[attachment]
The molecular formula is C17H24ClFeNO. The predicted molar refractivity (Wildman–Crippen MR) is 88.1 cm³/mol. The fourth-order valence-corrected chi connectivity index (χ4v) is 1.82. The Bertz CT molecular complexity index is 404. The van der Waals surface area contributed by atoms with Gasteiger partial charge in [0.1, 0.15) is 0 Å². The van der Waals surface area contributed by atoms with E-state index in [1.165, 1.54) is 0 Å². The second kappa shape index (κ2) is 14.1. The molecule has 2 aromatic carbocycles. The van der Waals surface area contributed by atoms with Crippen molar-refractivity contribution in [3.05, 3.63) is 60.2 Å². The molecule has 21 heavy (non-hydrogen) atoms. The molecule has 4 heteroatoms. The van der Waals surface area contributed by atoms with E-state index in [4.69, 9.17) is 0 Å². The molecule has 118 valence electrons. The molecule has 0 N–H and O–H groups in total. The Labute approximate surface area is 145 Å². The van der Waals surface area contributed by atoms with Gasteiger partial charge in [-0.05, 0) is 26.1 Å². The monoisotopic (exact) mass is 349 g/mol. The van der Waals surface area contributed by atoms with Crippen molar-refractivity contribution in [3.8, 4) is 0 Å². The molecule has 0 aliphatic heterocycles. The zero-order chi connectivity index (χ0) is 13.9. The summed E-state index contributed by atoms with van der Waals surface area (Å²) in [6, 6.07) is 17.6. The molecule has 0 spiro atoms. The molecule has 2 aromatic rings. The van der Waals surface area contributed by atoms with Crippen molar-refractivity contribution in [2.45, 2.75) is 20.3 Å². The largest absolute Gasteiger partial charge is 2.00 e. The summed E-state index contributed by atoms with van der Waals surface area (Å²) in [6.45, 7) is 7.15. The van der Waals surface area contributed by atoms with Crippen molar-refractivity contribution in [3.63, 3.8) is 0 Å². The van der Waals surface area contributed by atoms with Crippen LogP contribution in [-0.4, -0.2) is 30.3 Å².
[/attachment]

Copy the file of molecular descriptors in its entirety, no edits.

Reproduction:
The molecular formula is C17H24ClFeNO. The predicted molar refractivity (Wildman–Crippen MR) is 88.1 cm³/mol. The fourth-order valence-corrected chi connectivity index (χ4v) is 1.82. The Bertz CT molecular complexity index is 404. The van der Waals surface area contributed by atoms with Gasteiger partial charge in [0.1, 0.15) is 0 Å². The van der Waals surface area contributed by atoms with E-state index in [1.165, 1.54) is 0 Å². The second kappa shape index (κ2) is 14.1. The molecule has 2 aromatic carbocycles. The van der Waals surface area contributed by atoms with Crippen molar-refractivity contribution in [3.05, 3.63) is 60.2 Å². The molecule has 21 heavy (non-hydrogen) atoms. The molecule has 4 heteroatoms. The van der Waals surface area contributed by atoms with E-state index in [4.69, 9.17) is 0 Å². The molecule has 118 valence electrons. The molecule has 0 N–H and O–H groups in total. The Labute approximate surface area is 145 Å². The van der Waals surface area contributed by atoms with Gasteiger partial charge in [-0.05, 0) is 26.1 Å². The monoisotopic (exact) mass is 349 g/mol. The van der Waals surface area contributed by atoms with Crippen molar-refractivity contribution in [3.8, 4) is 0 Å². The molecule has 0 aliphatic heterocycles. The zero-order chi connectivity index (χ0) is 13.9. The summed E-state index contributed by atoms with van der Waals surface area (Å²) in [6, 6.07) is 17.6. The molecule has 0 spiro atoms. The molecule has 2 aromatic rings. The van der Waals surface area contributed by atoms with Crippen molar-refractivity contribution in [2.45, 2.75) is 20.3 Å². The largest absolute Gasteiger partial charge is 2.00 e. The summed E-state index contributed by atoms with van der Waals surface area (Å²) in [6.45, 7) is 7.15. The van der Waals surface area contributed by atoms with Crippen molar-refractivity contribution in [3.63, 3.8) is 0 Å². The van der Waals surface area contributed by atoms with Crippen LogP contribution in [-0.4, -0.2) is 30.3 Å².